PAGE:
Technology is developing. More and more devices and machines are becoming “smart.” With connection to the internet, they connect to each other and present endless opportunities.
Robot delivery has climbed high on the tech development agenda.
Catching the attention of headlines and Super Bowl fans, drone delivery services are swiftly approaching the commercial market. Amazon has taken the lead in this development race and gave a 10-second sneak peek teaser of “Prime Air.”
In December, drone delivery made its first successful go-round in a rural corner of England, where it has been beta-testing. Carrying up to five pounds, drones can deliver in under 30 minutes. In the future, nearby drone delivery warehouses will provide thousands of product options.
With vertically rising drones flying up to 400 feet in the air, the sky is no longer the limit.
THE PROCESS OF DRONE DELIVERY
Though not quite ready, Amazon promised it would be available “soon.” But after the successful beta-tests in England, drone confidence is rising.
Amazon’s speedy delivery service “Prime Now” is already offered in select markets. While these deliveries can be made in under an hour, the service depends on human drivers. Which also makes it subject to traffic conditions.
Battery-operated delivery drones can travel about 15 miles away. They have the ability to sense and avoid both air and land-based obstacles. Using a GPS system, the delivery drones can quickly generate the best route and even communicate with each other.
Like so much of today’s tech operations, users can use communicate with delivery drones via smart phones. Users can use their smart phone to select delivery options such as: “Bring it to Me,” “Home,” “Work,” and “My Boat.” Additionally, if the customer relocates, the drones can redirect mid-route.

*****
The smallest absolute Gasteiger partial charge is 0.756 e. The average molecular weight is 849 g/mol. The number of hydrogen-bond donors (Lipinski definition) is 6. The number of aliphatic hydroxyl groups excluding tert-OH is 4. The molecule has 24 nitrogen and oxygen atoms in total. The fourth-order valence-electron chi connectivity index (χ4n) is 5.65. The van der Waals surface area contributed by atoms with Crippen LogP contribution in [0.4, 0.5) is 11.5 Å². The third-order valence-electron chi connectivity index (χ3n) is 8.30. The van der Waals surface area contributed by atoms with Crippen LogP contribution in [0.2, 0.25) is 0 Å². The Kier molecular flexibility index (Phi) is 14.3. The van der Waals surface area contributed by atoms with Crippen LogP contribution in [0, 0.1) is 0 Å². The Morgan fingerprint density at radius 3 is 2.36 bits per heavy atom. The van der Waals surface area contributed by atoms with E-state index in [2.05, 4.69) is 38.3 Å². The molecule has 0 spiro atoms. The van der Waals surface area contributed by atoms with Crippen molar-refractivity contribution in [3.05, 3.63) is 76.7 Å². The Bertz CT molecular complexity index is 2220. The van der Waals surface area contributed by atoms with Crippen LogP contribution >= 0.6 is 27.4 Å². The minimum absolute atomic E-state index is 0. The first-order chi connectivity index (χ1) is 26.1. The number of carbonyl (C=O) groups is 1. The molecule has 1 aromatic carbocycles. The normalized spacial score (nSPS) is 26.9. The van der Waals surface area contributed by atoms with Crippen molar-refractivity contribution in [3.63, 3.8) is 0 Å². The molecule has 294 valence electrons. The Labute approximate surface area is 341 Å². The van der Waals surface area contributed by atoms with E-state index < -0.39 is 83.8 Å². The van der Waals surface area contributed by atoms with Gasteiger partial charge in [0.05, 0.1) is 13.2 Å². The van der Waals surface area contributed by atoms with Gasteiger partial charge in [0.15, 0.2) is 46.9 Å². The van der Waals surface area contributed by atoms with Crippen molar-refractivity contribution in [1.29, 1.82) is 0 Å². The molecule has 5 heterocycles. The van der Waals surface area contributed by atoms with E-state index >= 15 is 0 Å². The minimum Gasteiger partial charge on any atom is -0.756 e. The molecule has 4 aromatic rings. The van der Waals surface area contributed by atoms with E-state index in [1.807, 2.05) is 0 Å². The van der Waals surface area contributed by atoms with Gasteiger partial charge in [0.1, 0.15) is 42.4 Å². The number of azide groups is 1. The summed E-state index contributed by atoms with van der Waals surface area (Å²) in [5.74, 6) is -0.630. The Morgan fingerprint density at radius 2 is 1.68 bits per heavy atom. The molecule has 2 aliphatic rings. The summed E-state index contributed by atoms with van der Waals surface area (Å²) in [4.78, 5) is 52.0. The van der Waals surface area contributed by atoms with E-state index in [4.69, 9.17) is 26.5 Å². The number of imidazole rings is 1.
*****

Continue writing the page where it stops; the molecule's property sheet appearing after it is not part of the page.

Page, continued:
While apartment buildings are still a bit complicated for drone routes, doorstep delivery throughout neighborhoods has been easily mastered.
Amazon has invested nearly $1.5 billion to create an air cargo hub in Kentucky for further drone development. The project will provide over 2,000 jobs to work on aero plane development.
Though giant screen TV’s will still require a typical truck delivery, special drone warehouses will make selections from tech gadgets to movie snacks quickly available. However, as drone weight options increase through future development, their useful applications will extend far beyond simple convenience deliveries.
THE FEDEX DELIVERY SERVICE RIVALRY
Right now Amazon holds a clear lead in futuristic delivery services. The leading online retailer made a smart move with the Super Bowl commercial snippets. They’re an excellent delivery service with a winning online medium between buyers and suppliers.
Now FedEx is clamoring for attention, working to gain grounds in delivery services.
FedEx wants to increase their user-friendliness in delivery. They have just announced an e-commerce solution for integrated supply chain distribution. They’re providing a logistics network for small and medium-sized businesses in special warehouse storing.
Their focus is on improved automation. As a third-party logistics provider, FedEx transports packages to businesses and consumer’s doorsteps cheaply. The e-commerce delivery service has cultivated a reputation for reliability.
FedEx is delivering products for companies that have already developed their own online presence, so their improvement approaches have been a bit different. Logo specialization has recently been made available to businesses. While their products are shipping from FedEx warehouses, these companies now have the option to have packages shipped with their unique logo.
FedEx’s chief information officer, Rob Carter, has recently announced emerging AI and robotics tech initiatives. Part of that investment focuses on autonomous truck driving development, which could completely reshape FedEx delivery.
Your FedEx package may someday be delivered by a robot.
Whether its Amazon, FedEx or Uber, autonomous delivery and transportation technologies are developing fast.
Guest Contribution by Allison Crady, a Marketing Specialist for a commercial construction conglomerate, including CDF Distributors and Fast Partitions. She spends most of her time researching and writing about a myriad of industry topics, including innovative construction, home improvement, urban trends, and city planning.